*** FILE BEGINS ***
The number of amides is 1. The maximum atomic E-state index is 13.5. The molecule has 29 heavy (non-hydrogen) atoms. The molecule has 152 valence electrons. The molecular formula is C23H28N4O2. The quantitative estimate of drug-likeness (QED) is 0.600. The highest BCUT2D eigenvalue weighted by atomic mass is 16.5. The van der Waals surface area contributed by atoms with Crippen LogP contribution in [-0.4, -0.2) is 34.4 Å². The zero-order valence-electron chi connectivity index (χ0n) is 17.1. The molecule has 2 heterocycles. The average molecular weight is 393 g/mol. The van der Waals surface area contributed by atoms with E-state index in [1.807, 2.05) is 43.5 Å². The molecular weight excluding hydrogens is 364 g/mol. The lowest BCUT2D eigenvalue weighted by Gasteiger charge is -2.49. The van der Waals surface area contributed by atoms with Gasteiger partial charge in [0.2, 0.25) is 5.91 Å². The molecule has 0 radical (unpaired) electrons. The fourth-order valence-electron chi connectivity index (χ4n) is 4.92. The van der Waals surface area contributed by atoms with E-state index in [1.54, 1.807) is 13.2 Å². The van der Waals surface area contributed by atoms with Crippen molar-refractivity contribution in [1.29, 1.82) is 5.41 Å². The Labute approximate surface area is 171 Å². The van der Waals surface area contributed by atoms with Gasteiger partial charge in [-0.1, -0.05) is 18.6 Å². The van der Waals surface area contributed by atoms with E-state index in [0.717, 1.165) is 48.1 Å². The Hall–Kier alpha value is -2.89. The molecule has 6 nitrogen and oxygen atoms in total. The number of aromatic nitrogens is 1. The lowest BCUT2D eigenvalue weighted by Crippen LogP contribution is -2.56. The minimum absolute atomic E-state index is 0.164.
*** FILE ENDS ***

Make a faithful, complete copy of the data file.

The number of amides is 1. The maximum atomic E-state index is 13.5. The molecule has 29 heavy (non-hydrogen) atoms. The molecule has 152 valence electrons. The molecular formula is C23H28N4O2. The quantitative estimate of drug-likeness (QED) is 0.600. The highest BCUT2D eigenvalue weighted by atomic mass is 16.5. The van der Waals surface area contributed by atoms with Crippen LogP contribution in [-0.4, -0.2) is 34.4 Å². The zero-order valence-electron chi connectivity index (χ0n) is 17.1. The molecule has 2 heterocycles. The average molecular weight is 393 g/mol. The van der Waals surface area contributed by atoms with E-state index in [1.807, 2.05) is 43.5 Å². The molecular weight excluding hydrogens is 364 g/mol. The lowest BCUT2D eigenvalue weighted by Gasteiger charge is -2.49. The van der Waals surface area contributed by atoms with Gasteiger partial charge in [0.2, 0.25) is 5.91 Å². The molecule has 0 radical (unpaired) electrons. The fourth-order valence-electron chi connectivity index (χ4n) is 4.92. The van der Waals surface area contributed by atoms with E-state index in [1.54, 1.807) is 13.2 Å². The van der Waals surface area contributed by atoms with Crippen molar-refractivity contribution in [1.29, 1.82) is 5.41 Å². The Labute approximate surface area is 171 Å². The van der Waals surface area contributed by atoms with Gasteiger partial charge in [-0.1, -0.05) is 18.6 Å². The van der Waals surface area contributed by atoms with E-state index in [0.717, 1.165) is 48.1 Å². The Hall–Kier alpha value is -2.89. The molecule has 6 nitrogen and oxygen atoms in total. The number of aromatic nitrogens is 1. The lowest BCUT2D eigenvalue weighted by Crippen LogP contribution is -2.56. The minimum absolute atomic E-state index is 0.164.